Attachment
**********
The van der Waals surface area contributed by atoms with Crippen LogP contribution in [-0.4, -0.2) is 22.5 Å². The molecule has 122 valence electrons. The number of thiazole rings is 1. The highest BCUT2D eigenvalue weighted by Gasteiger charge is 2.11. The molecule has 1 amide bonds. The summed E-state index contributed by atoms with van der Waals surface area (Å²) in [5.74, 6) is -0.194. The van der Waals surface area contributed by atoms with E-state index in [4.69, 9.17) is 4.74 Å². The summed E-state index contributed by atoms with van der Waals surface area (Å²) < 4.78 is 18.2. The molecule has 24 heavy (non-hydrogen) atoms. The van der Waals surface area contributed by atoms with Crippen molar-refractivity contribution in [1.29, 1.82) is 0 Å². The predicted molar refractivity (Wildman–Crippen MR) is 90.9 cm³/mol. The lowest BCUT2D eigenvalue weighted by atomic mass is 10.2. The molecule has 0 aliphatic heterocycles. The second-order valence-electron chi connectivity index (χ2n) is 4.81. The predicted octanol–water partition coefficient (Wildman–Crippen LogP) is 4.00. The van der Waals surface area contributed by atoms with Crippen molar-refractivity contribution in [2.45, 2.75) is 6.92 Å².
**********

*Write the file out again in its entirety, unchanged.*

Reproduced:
The van der Waals surface area contributed by atoms with Crippen LogP contribution in [-0.4, -0.2) is 22.5 Å². The molecule has 122 valence electrons. The number of thiazole rings is 1. The highest BCUT2D eigenvalue weighted by Gasteiger charge is 2.11. The molecule has 1 amide bonds. The summed E-state index contributed by atoms with van der Waals surface area (Å²) in [5.74, 6) is -0.194. The van der Waals surface area contributed by atoms with E-state index in [4.69, 9.17) is 4.74 Å². The summed E-state index contributed by atoms with van der Waals surface area (Å²) < 4.78 is 18.2. The molecule has 24 heavy (non-hydrogen) atoms. The van der Waals surface area contributed by atoms with Crippen molar-refractivity contribution in [1.29, 1.82) is 0 Å². The predicted molar refractivity (Wildman–Crippen MR) is 90.9 cm³/mol. The lowest BCUT2D eigenvalue weighted by atomic mass is 10.2. The molecule has 0 aliphatic heterocycles. The second-order valence-electron chi connectivity index (χ2n) is 4.81. The predicted octanol–water partition coefficient (Wildman–Crippen LogP) is 4.00. The van der Waals surface area contributed by atoms with Crippen molar-refractivity contribution in [2.45, 2.75) is 6.92 Å².